People reacting badly to negative campaigning only really matters it if is noticed though. Despite the timing of the poll just after Fallon’s comments, there really wasn’t much difference in perceptions of how positive or negative the two main parties’ campaigns were. 22% thought that Labour’s campaign was mostly positive, 34% mostly negative. 23% thought the Conservative campaign was mostly positive, 38% mostly negative. Supporters of both parties perceive their own campaign as being positive, their opponent as negative (and presumably filter out evidence to the contrary!)

554 Responses to “More from the YouGov/Sunday Times poll”

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  1. The detail of the poll seems to amount to a pretty clear endorsement of some of Labour’s fiscal measures – on the 50p rate, the mansion tax and non-doms. What is holding Labour back is the perception that they’ll raise other taxes on the population at large rather than just these. So it makes good political sense for Labour to keep emphasising the scale of revenues that can be raised from tackling tax avoidance on the very wealthy, as they are once again doing today. Revenues raised there mean less pressure to raise revenues elsewhere, which is something that I think the voting public can grasp.

  2. Looks like another Coalition….LibDem and Labour this time

  3. Unicorn ftp

    Relevant to this thread.

    “strictly speaking it is impossible to compare any current data with older figures.”

    I agree, but the differences between including LTV and not have been pretty small – insufficient, I think to make much difference, so I’m (wrongly) including the LTV adjusted numbers in my aggregations.

    However, should it start showing that it does make a difference, I’m recording the “old style” numbers as well, so that I can substitute them.

  4. Anthony

    You didn’t switch off the italics in your post, so we are all italicised now.

    [Ha! Ha! Ha! The power – AW]

  5. “if most Labour supporters genuinely do believe a Labour government is going to increase spending, and Labour are genuinely committed to tough spending limits to close the deficit, someone is going to be disappointed.”

    Wise words indeed.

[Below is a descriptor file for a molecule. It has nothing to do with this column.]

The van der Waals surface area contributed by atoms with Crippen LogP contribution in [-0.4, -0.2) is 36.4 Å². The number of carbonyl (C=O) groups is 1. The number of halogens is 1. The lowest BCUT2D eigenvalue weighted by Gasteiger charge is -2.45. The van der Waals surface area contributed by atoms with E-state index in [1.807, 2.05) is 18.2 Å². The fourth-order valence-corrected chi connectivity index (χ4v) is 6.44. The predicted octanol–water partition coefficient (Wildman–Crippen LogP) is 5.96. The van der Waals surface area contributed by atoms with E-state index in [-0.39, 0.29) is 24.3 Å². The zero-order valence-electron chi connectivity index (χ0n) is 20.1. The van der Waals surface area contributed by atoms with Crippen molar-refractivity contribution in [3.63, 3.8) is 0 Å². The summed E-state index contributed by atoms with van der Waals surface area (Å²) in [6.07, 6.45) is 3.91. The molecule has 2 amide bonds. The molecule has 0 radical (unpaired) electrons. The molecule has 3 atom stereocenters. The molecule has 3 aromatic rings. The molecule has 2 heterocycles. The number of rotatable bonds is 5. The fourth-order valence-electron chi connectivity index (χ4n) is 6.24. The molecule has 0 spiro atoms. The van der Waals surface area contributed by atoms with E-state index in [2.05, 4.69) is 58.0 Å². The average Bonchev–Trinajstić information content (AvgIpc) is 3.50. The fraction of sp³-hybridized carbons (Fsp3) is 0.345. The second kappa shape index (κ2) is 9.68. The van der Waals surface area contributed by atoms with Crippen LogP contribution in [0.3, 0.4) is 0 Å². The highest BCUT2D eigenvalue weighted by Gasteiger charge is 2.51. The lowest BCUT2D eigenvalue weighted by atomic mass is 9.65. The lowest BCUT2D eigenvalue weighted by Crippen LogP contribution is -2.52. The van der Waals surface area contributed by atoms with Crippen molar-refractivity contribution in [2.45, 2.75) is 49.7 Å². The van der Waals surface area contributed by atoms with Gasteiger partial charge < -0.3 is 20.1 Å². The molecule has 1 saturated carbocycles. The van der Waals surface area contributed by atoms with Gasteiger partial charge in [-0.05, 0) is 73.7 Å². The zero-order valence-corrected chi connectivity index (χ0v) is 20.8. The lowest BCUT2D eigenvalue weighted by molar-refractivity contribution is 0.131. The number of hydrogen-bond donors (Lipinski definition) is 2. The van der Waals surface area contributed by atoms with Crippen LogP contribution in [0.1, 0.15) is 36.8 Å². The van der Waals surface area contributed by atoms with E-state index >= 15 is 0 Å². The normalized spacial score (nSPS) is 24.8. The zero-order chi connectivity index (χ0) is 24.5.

6. FPT

    Regarding the YG methodological changes.

    Five polls published under the new method (weighted for likelihood to vote). Four have been identical when compared to the old method.

    Last night’s has a increase of the Conservative VIe from 33 to 34.

    It does look a negligible change, but the data is still available in the on the old format anyway.


    Just testing to see if putting a </i> tag stops that

  8. @ Anthony

    The poll which shows people think inheritance tax is unfair asks about inheritance tax in general. In general, people are thinking about folks who’ve worked & saved or built a business.

    I think that property > £1M is a different kettle of fish. It seems to me that people are beginning to see property gains as unearned & therefore unfair.

    That’s why the mansion tax polls quite well.

  9. Peter Kellner’s churn analysis

    ” This is not because voters are all stick to their views. Beneath the surface, we find a lot of churn. Around 9% of voters have switched parties since the new year, while another 9% have moved to our from the ranks of the “don’t knows”. However, these changes have largely cancelled each other out.

    There are two significant exceptions. Ukip has lost around 300,000 votes to the Conservatives, while Labour has captured a similar number from the Greens. Thus Labour and the Tories remain in lock-step, but both with slightly more support than some weeks ago.”
    “Things could change. Our “churn” figures suggest that in each of the battleground seats that will decide the election, 4,000 voters might switch sides between now and election day, and another 4,000 hover been voting and abstaining. To break the deadlock, parties must make sure that these shifts do not simply cancel each other out.”